Speech by Wout van Wijk during the Council of Europe’s Steering Committee on Media and Information Society (CDMSI) meeting
1st December 2016
My name is Wout van Wijk and I am Executive Director at News Media Europe.
My members, staff and I represent the progressive news media industry in Europe – over 2200 titles of newspapers, radio, tv and internet. While we focus on things like copyright, AVMSD, VAT on digital content, rules on advertising and so forth, protecting media freedom and promoting media pluralism underpins everything we do and stand for.
I don’t need to explain to anyone here that the patterns of news media consumption are shifting. The rise of new technologies, new platforms and media sources have all contributed to this.
News publishers are very much aware that this new reality requires adaptation of the sector. Adaptation to ensure that the consumer of news is able to choose how he or she consumes the news, and also adaptation of the business models that publishers deploy to monetize their content.
The income stream of advertising is increasingly under pressure as large internet services seem attractive alternatives to advertisers. Advertising revenues for print media have been declining for years now. The good news is that advertising revenues online have been increasing. However, a US study shows that 85% of all online advertising revenues end up in the pockets of Facebook and Google and my colleagues in The Netherlands tell me that only 10% of the total growth of online advertising ends up with publishers.
All in all, our data suggests that the rate at which the advertising revenues for print media decline, is roughly a factor 3.5 bigger than the increase of online advertising revenue. In other words,
So there’s a real incentive to innovate to keep news products relevant and available, to attract readers and advertisers, and to keep the industry sustainable. This requires investments.
In order to make investments, attract resources to do so, etc, one needs a stable and predictable environment.
Thereto, I’d like to briefly highlight three issues:
VAT Today the European Commission has put forward its proposal to ensure that journalistic content online can enjoy the same reduced tax rates as print. This is a great step forward which will incentivise consumers of news products as well as the creators.
A neighbouring right for publishers Perhaps more controversial, is the idea of a neighbouring right for press publishers. While heavily contested by the tech industry, such a right would recognise publishers as rightsholders, and give them the legal means to protect their product against unlawful use. Moreover, it would provide them with the necessary bargaining power vis-a-vis the internet platforms who build part of their business on publishers’ product and with whom we are competing for advertising revenue.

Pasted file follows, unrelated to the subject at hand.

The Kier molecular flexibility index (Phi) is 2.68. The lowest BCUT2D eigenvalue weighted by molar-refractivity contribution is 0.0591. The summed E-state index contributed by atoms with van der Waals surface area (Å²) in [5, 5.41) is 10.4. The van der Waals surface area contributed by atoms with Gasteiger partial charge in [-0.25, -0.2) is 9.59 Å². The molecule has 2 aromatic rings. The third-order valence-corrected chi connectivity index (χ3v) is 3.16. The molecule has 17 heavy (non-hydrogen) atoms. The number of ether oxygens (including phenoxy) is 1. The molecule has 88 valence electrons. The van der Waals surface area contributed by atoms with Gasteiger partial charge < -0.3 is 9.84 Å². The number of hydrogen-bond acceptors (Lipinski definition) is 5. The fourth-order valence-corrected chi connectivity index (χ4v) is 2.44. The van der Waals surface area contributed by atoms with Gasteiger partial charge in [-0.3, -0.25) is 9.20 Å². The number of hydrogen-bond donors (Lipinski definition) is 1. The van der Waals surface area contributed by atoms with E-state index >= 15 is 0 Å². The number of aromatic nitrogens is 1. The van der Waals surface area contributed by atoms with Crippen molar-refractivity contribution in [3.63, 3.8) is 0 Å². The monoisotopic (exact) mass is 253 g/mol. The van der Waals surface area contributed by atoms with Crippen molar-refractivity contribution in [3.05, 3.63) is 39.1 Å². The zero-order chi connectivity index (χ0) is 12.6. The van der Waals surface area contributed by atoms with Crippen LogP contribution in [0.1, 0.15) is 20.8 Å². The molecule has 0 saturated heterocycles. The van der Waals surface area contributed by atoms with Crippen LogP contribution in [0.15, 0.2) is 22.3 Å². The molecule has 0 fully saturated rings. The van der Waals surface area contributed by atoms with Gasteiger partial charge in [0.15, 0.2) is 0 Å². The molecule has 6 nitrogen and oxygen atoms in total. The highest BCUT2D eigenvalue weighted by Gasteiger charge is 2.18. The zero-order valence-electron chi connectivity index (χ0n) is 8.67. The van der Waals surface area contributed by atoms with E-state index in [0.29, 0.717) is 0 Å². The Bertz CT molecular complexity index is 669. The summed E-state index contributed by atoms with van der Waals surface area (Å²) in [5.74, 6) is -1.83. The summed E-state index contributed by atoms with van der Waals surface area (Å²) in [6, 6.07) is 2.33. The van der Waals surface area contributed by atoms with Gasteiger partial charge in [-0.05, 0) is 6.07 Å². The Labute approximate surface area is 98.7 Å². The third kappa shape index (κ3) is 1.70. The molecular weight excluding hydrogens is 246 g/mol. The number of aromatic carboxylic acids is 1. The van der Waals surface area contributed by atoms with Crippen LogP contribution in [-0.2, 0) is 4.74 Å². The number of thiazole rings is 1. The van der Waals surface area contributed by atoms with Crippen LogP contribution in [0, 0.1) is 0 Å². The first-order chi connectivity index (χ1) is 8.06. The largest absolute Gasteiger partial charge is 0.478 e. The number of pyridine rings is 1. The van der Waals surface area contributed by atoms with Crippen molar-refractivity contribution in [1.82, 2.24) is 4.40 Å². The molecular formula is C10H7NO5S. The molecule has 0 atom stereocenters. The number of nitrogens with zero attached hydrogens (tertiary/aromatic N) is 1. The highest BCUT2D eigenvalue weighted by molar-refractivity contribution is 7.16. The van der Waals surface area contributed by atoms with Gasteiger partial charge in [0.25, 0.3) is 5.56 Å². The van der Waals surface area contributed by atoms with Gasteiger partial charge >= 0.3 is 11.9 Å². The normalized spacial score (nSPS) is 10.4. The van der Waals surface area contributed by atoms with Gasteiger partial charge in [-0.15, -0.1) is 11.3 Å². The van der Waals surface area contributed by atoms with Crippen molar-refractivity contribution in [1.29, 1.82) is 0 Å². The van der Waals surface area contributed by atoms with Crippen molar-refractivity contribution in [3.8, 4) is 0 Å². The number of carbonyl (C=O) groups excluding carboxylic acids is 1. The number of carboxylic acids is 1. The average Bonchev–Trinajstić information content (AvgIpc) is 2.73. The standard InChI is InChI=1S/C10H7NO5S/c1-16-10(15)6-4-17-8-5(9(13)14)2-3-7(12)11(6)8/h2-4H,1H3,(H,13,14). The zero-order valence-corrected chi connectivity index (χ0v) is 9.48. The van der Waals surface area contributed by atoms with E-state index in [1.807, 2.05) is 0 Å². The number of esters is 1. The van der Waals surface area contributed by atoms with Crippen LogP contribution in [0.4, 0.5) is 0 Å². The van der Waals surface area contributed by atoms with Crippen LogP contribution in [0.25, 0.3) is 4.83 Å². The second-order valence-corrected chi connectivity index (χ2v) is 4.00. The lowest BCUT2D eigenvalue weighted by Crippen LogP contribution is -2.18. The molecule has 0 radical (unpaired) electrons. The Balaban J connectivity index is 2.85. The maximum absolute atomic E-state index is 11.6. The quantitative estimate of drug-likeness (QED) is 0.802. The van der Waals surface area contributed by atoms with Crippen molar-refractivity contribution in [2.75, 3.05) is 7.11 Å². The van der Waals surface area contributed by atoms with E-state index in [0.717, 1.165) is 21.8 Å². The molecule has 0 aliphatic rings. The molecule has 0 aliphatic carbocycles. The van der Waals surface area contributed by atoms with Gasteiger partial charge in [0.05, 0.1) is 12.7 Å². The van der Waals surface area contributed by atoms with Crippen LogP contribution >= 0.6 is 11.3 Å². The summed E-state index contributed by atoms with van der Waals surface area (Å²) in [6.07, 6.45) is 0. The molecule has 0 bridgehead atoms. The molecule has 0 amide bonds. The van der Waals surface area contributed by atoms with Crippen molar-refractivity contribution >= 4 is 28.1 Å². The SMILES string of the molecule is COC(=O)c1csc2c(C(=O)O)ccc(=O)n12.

Advertising On advertising, we strongly believe that any further restrictions to advertising would make it even more difficult to attract income through selling advertising spots. This doesn’t mean that the sector favors a wild-west in terms of advertising. It has a long standing tradition of self regulation, upholding the highest standards. This model has proven to work well.
While each of these issues are not going to turn around our sector by themselves, they help guaranteeing a sustainable future for the industry. I’d again like to stress the need for legal certainty which would facilitate the investments needed to maintain the sustainability of quality news content, and with that a pluralistic media landscape.
And by the way, this legal certainty doesn’t only help the news media industry – it also helps internet platforms, startups and anyone else who wants to build new business based on news media content in understanding where they stand.
The role of the news media industry in the digital age is crucial, especially in a converged media environment where publishers are the ones “empowering the truth” and boosting independent journalism. In an age where we see media pluralism and independence under attack in Europe and beyond, good and independent journalism is crucial to foster public debate and promote democratic values.
In closing, I’d like to point everyone to the website empowerdemocracy.eu – an initiative of four european associations, EMMA, ENPA, EPC and NME.